UniverCities Exchange, a partnership between UMKC and the University of Missouri-St. Louis (UMSL), held a virtual event earlier this month to discuss the mental health issues and adversities commonly faced by Missouri schoolchildren.
Since COVID-19, mental health crises in children and young adults have skyrocketed. UMKC communications professor and event moderator Steve Kraske mentioned that suicide rates among youth seemed to stabilize at one point, but they have quickly risen back up at an alarming rate that even surpasses other demographics.
“Death by suicide has been the second-highest cause of mortality in American youth for a number of years,” Kraske said. “In September, the CDC released another report that stated that our country saw an averaging increase of 57% in those numbers from 2007 to 2018.”
Kraske continued by elaborating on the demographic features of these suicide statistics.
“Mortality data has shown that suicide rates for American youth remain highest in boys,” Kraske said. “Lately we’ve seen the suicide rates of Black youth rising. A report found that the suicide rate of Black males from 18-24 increased by 47% between 2013 and 2019.”
Dr. Tyler Smith, a director in the Division of General Academic Pediatrics at Children’s Mercy Kansas City, said there are many reasons why we are seeing a rise in the suicide rates among Black youth.
“We have to look at what is happening currently in our society,” Smith said. “In addition to young people dealing with the pandemic, there was a heightened awareness of racial injustice and reckoning. There were young people that were seeing on a TV screen a gentleman literally dying before their eyes, and that is very traumatizing.”
Rachel Taube, a project director at the Missouri Institute of Mental Health, said that while these events and the pandemic were a major contributor to the increased suicide rates, cultural norms and how people are taught to handle mental conflict play a role as well.
“As we talk about suicide and these increased rates, we also have to think about what care some of those cultural norms and worries for people,” Taube said. “In certain cultures and in certain religious beliefs, it’s looked at as ‘Oh that’s just in your head, you can figure it out,’ and ‘You’re a smart person, you’ll be okay’ or things that push mental health or mental illness concerns and issues aside and make it be that person’s issue to handle and deal with.”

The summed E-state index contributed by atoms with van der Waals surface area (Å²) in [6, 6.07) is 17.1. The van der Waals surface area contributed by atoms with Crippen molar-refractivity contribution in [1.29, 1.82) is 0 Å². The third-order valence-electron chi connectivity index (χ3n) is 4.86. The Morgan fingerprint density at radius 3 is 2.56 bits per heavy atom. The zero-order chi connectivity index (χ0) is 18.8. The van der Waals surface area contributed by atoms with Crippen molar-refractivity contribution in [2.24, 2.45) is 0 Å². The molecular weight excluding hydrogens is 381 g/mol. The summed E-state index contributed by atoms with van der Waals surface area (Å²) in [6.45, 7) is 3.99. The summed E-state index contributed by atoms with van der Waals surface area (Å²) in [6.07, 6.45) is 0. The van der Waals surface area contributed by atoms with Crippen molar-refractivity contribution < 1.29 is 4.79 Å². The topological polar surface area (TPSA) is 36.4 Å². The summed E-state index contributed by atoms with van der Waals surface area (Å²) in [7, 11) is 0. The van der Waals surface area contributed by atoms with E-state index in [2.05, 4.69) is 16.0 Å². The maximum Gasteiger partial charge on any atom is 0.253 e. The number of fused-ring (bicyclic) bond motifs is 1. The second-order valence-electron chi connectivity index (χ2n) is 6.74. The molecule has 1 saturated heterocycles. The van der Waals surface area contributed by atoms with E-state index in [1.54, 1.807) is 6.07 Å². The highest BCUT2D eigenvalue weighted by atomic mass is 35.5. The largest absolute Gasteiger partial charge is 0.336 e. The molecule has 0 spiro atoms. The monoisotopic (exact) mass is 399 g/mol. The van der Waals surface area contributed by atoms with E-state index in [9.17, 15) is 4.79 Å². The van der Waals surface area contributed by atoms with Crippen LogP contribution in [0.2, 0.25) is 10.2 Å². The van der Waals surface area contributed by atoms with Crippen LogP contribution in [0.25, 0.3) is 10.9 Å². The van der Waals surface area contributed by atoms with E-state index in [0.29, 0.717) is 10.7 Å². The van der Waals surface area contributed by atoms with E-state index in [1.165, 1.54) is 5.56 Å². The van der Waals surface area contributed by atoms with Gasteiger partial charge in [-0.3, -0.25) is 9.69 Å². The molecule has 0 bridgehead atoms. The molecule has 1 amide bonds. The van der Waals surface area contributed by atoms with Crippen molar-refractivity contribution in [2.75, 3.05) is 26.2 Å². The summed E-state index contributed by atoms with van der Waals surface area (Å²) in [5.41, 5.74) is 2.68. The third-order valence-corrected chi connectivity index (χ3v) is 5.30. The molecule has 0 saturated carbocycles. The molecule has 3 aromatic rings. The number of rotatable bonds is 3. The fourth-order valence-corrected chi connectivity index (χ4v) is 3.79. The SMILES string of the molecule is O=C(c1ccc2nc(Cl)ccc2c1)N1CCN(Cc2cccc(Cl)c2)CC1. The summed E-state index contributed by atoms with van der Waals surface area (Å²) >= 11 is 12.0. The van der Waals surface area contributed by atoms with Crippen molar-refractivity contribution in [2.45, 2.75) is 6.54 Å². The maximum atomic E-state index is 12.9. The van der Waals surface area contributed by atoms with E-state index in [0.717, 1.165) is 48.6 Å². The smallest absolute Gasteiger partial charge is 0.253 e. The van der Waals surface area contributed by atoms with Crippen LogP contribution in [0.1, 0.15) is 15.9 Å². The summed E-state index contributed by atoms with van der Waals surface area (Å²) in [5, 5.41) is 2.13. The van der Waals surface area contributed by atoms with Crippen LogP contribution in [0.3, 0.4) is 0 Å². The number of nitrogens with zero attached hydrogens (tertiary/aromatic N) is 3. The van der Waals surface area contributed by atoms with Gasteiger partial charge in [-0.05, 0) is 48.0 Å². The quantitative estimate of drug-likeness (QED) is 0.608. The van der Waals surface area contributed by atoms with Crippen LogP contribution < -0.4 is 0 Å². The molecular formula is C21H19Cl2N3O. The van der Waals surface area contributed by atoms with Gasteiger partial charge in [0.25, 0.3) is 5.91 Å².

Erika Gibbs, dean at Citizens of the World Charter School in Kansas City, said that while students are glad to be back in physical classrooms and engage with their peers, there have been mental ramifications.
“We have many of our students that are experiencing anxiety and emotional trauma,” Gibbs said. “Many have lost family due to the pandemic. We have students who have parents who are critically ill with COVID and students who have had it themselves.”
Many schools and colleges, such as Gibbs’ charter school, have implemented services to better support students and staff mentally.
“We have a family support social worker on staff who helps families with transportation, uniforms, food and help with other services available in the community,” Gibbs said. “We have that, and we are still in need. We’re just all-hands-on-deck doing the best we can to ensure that we are able to provide whatever we can.”
Gibbs continued to emphasize the need for additional physical and mental resources for school systems as they move forward into a post-pandemic world.
“We absolutely do need more resources,” Gibbs said. “I think schools all over are doing the best with what we have.”